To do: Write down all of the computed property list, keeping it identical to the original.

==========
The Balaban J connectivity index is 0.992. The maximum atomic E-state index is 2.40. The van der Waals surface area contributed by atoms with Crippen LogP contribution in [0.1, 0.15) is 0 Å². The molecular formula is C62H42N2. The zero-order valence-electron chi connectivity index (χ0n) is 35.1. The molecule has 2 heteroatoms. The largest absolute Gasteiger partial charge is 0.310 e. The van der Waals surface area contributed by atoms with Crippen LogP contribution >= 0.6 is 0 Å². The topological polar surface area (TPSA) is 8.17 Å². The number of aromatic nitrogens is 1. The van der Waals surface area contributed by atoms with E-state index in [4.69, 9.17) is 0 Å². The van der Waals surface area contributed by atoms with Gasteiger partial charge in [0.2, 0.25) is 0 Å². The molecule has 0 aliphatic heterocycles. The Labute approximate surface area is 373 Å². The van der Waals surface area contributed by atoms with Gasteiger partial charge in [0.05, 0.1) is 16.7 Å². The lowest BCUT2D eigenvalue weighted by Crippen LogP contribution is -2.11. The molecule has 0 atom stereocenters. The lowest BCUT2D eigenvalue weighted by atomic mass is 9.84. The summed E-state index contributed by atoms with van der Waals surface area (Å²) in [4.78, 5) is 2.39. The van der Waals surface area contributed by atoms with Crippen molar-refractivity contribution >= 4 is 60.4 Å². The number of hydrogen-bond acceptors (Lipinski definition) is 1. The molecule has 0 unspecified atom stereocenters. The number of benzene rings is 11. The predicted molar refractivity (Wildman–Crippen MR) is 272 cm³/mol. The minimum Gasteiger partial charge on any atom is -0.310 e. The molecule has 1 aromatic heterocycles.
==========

The Balaban J connectivity index is 0.992. The maximum atomic E-state index is 2.40. The van der Waals surface area contributed by atoms with Crippen LogP contribution in [0.1, 0.15) is 0 Å². The molecular formula is C62H42N2. The zero-order valence-electron chi connectivity index (χ0n) is 35.1. The molecule has 2 heteroatoms. The largest absolute Gasteiger partial charge is 0.310 e. The van der Waals surface area contributed by atoms with Crippen LogP contribution >= 0.6 is 0 Å². The topological polar surface area (TPSA) is 8.17 Å². The number of aromatic nitrogens is 1. The van der Waals surface area contributed by atoms with E-state index in [4.69, 9.17) is 0 Å². The van der Waals surface area contributed by atoms with Gasteiger partial charge in [0.2, 0.25) is 0 Å². The molecule has 0 aliphatic heterocycles. The Labute approximate surface area is 373 Å². The van der Waals surface area contributed by atoms with Gasteiger partial charge in [0.05, 0.1) is 16.7 Å². The lowest BCUT2D eigenvalue weighted by Crippen LogP contribution is -2.11. The molecule has 0 atom stereocenters. The lowest BCUT2D eigenvalue weighted by atomic mass is 9.84. The summed E-state index contributed by atoms with van der Waals surface area (Å²) in [4.78, 5) is 2.39. The van der Waals surface area contributed by atoms with Crippen molar-refractivity contribution >= 4 is 60.4 Å². The number of hydrogen-bond acceptors (Lipinski definition) is 1. The molecule has 0 unspecified atom stereocenters. The number of benzene rings is 11. The predicted molar refractivity (Wildman–Crippen MR) is 272 cm³/mol. The minimum Gasteiger partial charge on any atom is -0.310 e. The molecule has 1 aromatic heterocycles.